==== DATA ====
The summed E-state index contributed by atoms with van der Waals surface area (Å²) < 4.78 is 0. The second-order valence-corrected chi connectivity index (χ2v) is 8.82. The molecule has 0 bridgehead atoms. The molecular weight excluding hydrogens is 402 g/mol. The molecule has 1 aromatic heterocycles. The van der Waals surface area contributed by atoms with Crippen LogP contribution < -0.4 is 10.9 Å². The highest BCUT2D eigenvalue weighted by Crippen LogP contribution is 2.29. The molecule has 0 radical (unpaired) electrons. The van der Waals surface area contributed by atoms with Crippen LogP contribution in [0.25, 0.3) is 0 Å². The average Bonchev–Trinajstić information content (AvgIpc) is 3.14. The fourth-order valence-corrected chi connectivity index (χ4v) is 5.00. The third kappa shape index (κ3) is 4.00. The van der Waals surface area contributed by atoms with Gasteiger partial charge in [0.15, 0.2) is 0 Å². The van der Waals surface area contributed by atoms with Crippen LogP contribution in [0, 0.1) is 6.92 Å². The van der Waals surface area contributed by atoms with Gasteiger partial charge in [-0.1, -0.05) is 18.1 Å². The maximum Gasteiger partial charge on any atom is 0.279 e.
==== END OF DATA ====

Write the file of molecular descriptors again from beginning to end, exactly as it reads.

The summed E-state index contributed by atoms with van der Waals surface area (Å²) < 4.78 is 0. The second-order valence-corrected chi connectivity index (χ2v) is 8.82. The molecule has 0 bridgehead atoms. The molecular weight excluding hydrogens is 402 g/mol. The molecule has 1 aromatic heterocycles. The van der Waals surface area contributed by atoms with Crippen LogP contribution < -0.4 is 10.9 Å². The highest BCUT2D eigenvalue weighted by Crippen LogP contribution is 2.29. The molecule has 0 radical (unpaired) electrons. The van der Waals surface area contributed by atoms with Crippen LogP contribution in [0.25, 0.3) is 0 Å². The average Bonchev–Trinajstić information content (AvgIpc) is 3.14. The fourth-order valence-corrected chi connectivity index (χ4v) is 5.00. The third kappa shape index (κ3) is 4.00. The van der Waals surface area contributed by atoms with Gasteiger partial charge in [0.15, 0.2) is 0 Å². The van der Waals surface area contributed by atoms with Crippen LogP contribution in [0, 0.1) is 6.92 Å². The van der Waals surface area contributed by atoms with Gasteiger partial charge in [-0.1, -0.05) is 18.1 Å². The maximum Gasteiger partial charge on any atom is 0.279 e.